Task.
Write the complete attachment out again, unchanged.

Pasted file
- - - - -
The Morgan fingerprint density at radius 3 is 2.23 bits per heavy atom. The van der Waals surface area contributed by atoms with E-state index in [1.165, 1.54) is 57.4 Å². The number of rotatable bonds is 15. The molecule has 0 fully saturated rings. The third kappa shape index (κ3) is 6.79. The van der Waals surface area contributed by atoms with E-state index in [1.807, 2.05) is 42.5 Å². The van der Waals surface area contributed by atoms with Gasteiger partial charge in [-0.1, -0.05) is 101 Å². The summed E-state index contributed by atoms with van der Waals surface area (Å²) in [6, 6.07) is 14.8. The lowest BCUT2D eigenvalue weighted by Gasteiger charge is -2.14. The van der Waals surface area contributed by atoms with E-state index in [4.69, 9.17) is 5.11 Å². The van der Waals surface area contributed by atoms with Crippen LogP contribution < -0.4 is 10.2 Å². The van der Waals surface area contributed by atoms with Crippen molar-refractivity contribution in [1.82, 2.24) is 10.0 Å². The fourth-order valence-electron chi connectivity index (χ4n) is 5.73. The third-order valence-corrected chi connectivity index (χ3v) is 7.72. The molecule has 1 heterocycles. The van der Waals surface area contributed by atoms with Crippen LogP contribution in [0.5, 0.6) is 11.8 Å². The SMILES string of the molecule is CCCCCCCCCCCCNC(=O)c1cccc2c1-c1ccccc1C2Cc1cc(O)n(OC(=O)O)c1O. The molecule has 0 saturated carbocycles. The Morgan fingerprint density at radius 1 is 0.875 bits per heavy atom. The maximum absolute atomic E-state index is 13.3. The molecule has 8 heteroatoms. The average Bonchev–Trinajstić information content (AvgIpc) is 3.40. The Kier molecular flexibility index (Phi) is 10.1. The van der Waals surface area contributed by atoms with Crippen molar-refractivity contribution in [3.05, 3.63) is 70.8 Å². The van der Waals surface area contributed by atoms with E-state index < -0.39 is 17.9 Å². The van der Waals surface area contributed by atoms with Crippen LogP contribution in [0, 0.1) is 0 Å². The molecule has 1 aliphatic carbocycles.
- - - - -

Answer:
The Morgan fingerprint density at radius 3 is 2.23 bits per heavy atom. The van der Waals surface area contributed by atoms with E-state index in [1.165, 1.54) is 57.4 Å². The number of rotatable bonds is 15. The molecule has 0 fully saturated rings. The third kappa shape index (κ3) is 6.79. The van der Waals surface area contributed by atoms with E-state index in [1.807, 2.05) is 42.5 Å². The van der Waals surface area contributed by atoms with Gasteiger partial charge in [-0.1, -0.05) is 101 Å². The summed E-state index contributed by atoms with van der Waals surface area (Å²) in [6, 6.07) is 14.8. The lowest BCUT2D eigenvalue weighted by Gasteiger charge is -2.14. The van der Waals surface area contributed by atoms with E-state index in [4.69, 9.17) is 5.11 Å². The van der Waals surface area contributed by atoms with Crippen LogP contribution < -0.4 is 10.2 Å². The van der Waals surface area contributed by atoms with Crippen molar-refractivity contribution in [1.82, 2.24) is 10.0 Å². The fourth-order valence-electron chi connectivity index (χ4n) is 5.73. The third-order valence-corrected chi connectivity index (χ3v) is 7.72. The molecule has 1 heterocycles. The van der Waals surface area contributed by atoms with Crippen LogP contribution in [0.5, 0.6) is 11.8 Å². The SMILES string of the molecule is CCCCCCCCCCCCNC(=O)c1cccc2c1-c1ccccc1C2Cc1cc(O)n(OC(=O)O)c1O. The molecule has 0 saturated carbocycles. The Morgan fingerprint density at radius 1 is 0.875 bits per heavy atom. The maximum absolute atomic E-state index is 13.3. The molecule has 8 heteroatoms. The average Bonchev–Trinajstić information content (AvgIpc) is 3.40. The Kier molecular flexibility index (Phi) is 10.1. The van der Waals surface area contributed by atoms with Crippen molar-refractivity contribution in [3.05, 3.63) is 70.8 Å². The van der Waals surface area contributed by atoms with E-state index < -0.39 is 17.9 Å². The van der Waals surface area contributed by atoms with Crippen LogP contribution in [0, 0.1) is 0 Å². The molecule has 1 aliphatic carbocycles.